Sandwiched between Saudi Arabia and Iran, Bahrain sure feels it needs to stir up internal politics to keep up with the Joneses. The subtle infighting between its Sunni/Shia population just isn't exciting enough. The simmering mistrust must come to the surface for all to see. And the date for the showdown was today.
According to the Bahrain Human Rights Centre, its president Abdul Hadi Al Khawaja along with political activist Hassan Mushaima were arrested at 6am (Bahrain time) this morning, when armed masked men dragged them out of their beds and took them to the Public Prosecutor for questioning.
The two are members of Haq Movement, a splinter group from Al Wefaq National Islamic Society, which is the largest political group in Bahrain. Since the establishment of political parties is banned by law in this fledgling democracy, such gatherings of like-minded individuals are called societies. Al Wefaq has also secured 16 (plus 1 non-member who enjoys their support) seats in the country's 40 member Parliament – the biggest bloc in the chamber which shares its powers with an appointed 40-member Shura or Consultative Council. Confused about our form of democracy? Well, it is new and shaping up since Bahrainis were first allowed to go to the polls in 2004, following sweeping reforms initiated by His Majesty King Hamad. So let's give it a break and move on to today's showdown and see how bloggers reacted to it.
ِA third activist, Shakir Abdulhussain, was arrested too, but it was the first two, whose popularity led to massive street protests across villages all over the country, calling for their release. The result of the the chaos which shook the small kingdom was a meeting between Wefaq's MP bloc and Bahrain's Interior Minister and their subsequent release at about 8pm (Bahrain time).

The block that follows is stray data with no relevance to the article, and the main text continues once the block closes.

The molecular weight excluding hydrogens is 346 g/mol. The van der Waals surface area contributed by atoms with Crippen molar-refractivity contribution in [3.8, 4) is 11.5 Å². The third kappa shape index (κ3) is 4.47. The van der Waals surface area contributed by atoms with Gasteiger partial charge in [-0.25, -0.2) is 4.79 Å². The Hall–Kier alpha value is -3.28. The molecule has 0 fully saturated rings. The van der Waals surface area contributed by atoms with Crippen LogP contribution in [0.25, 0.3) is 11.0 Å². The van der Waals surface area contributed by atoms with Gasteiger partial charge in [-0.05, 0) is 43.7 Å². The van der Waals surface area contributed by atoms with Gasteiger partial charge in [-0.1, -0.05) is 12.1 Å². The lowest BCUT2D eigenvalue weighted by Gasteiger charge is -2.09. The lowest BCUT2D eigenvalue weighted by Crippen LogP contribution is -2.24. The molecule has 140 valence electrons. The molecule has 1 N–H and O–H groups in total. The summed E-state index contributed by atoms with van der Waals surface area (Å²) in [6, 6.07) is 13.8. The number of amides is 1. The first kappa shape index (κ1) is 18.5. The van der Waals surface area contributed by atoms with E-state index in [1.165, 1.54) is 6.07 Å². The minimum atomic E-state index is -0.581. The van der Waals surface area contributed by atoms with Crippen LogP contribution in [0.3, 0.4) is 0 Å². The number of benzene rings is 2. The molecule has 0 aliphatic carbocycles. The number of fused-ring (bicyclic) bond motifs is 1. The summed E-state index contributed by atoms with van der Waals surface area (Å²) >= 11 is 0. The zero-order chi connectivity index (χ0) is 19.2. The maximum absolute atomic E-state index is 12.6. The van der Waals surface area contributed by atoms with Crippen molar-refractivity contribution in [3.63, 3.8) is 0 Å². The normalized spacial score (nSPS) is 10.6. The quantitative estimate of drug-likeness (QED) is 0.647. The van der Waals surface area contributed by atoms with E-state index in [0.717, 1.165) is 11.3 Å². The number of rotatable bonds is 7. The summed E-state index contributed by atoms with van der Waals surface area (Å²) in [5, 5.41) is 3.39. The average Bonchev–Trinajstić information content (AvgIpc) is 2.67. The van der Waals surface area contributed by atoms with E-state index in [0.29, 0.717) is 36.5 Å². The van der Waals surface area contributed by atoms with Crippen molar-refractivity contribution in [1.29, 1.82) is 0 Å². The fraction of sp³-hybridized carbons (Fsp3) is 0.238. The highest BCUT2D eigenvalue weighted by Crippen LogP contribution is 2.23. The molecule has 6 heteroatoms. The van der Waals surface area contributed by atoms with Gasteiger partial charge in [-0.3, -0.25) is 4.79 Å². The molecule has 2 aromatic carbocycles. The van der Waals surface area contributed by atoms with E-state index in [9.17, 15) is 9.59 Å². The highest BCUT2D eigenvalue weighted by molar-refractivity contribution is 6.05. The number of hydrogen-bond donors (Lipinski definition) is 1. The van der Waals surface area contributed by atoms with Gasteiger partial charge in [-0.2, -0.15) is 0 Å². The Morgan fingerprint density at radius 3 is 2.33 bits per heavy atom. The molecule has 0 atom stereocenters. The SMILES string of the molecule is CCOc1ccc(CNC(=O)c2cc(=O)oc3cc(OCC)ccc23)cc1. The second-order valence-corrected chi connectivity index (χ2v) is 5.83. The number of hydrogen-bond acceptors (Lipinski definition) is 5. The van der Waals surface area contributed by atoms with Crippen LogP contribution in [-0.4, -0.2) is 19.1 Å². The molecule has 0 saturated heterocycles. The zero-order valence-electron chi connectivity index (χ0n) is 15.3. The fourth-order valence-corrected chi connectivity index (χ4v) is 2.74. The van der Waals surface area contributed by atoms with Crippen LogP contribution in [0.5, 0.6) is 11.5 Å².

“After a 7 hour wait and interrogation, the President of the Bahrain Centre for Human Rights Mr. Abdulhadi Alkhawaja, and Mr. Hassan Mushaima, the Secretary General of the Bahraini HAQ Democratic Movement as well as a third activist, Shaker Abdul-Hussein, were released on bail on Friday night. The charges against them are related to state security crimes including: an intention to change the governing system of the country, circulating false information, insulting the king and inciting hatred against the regime in accordance to articles 160, 165, 168, 172, 173 & 214 of the much criticized Bahraini Penal Code of 1976. If sentenced, the activist can face more than 10 years imprisonment.
“The release of the activists came following the eruption of demonstrations and intense clashes with security forces in several different parts of the country in reponse to the arrests this morning,” said the human rights centre site.
Khawaja was expected to speak at a talk in Washington DC, entitled Reform in Bahrain: One Step Forward, Two Steps Back? on February 13.
Blogger Mahmood Al Yousif gives us his two cents on the situation.
He says the title of the talk is “not a very imaginative”. This is because it is:
“a very much overused sentence in Bahrain – with justification, I might add. All you have to do is pick up any paper, on any day and read any political topic. Continue reading about that topic for a while and you will see – there in black and white – why Bahrain should most probably trade mark that “brand”.
“Nowhere is that brand more in evidence than in the political, freedoms and human rights scenes,” he writes.